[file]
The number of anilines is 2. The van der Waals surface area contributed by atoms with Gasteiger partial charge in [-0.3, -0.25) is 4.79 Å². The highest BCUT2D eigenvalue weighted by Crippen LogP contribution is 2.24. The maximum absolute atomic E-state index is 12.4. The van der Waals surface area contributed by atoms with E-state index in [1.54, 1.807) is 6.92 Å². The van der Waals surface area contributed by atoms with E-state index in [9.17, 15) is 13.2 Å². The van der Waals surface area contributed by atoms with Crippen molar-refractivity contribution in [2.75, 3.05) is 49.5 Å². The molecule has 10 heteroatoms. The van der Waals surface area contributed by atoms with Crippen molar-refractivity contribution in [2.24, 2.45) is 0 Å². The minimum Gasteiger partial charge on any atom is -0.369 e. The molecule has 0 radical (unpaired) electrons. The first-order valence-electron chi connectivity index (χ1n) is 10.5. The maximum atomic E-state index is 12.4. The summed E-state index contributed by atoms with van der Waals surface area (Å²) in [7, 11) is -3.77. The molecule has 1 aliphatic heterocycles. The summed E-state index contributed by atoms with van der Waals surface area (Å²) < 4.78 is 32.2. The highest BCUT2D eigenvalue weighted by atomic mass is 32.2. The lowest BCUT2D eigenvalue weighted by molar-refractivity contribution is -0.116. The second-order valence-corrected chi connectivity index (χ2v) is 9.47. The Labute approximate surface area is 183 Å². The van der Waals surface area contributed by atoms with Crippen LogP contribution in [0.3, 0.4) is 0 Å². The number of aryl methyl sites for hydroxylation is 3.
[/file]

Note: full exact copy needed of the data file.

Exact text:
The number of anilines is 2. The van der Waals surface area contributed by atoms with Gasteiger partial charge in [-0.3, -0.25) is 4.79 Å². The highest BCUT2D eigenvalue weighted by Crippen LogP contribution is 2.24. The maximum absolute atomic E-state index is 12.4. The van der Waals surface area contributed by atoms with E-state index in [1.54, 1.807) is 6.92 Å². The van der Waals surface area contributed by atoms with E-state index in [9.17, 15) is 13.2 Å². The van der Waals surface area contributed by atoms with Crippen molar-refractivity contribution in [2.75, 3.05) is 49.5 Å². The molecule has 10 heteroatoms. The van der Waals surface area contributed by atoms with Crippen molar-refractivity contribution in [2.24, 2.45) is 0 Å². The minimum Gasteiger partial charge on any atom is -0.369 e. The molecule has 0 radical (unpaired) electrons. The first-order valence-electron chi connectivity index (χ1n) is 10.5. The maximum atomic E-state index is 12.4. The summed E-state index contributed by atoms with van der Waals surface area (Å²) in [7, 11) is -3.77. The molecule has 1 aliphatic heterocycles. The summed E-state index contributed by atoms with van der Waals surface area (Å²) < 4.78 is 32.2. The highest BCUT2D eigenvalue weighted by atomic mass is 32.2. The lowest BCUT2D eigenvalue weighted by molar-refractivity contribution is -0.116. The second-order valence-corrected chi connectivity index (χ2v) is 9.47. The Labute approximate surface area is 183 Å². The van der Waals surface area contributed by atoms with Crippen LogP contribution in [0.3, 0.4) is 0 Å². The number of aryl methyl sites for hydroxylation is 3.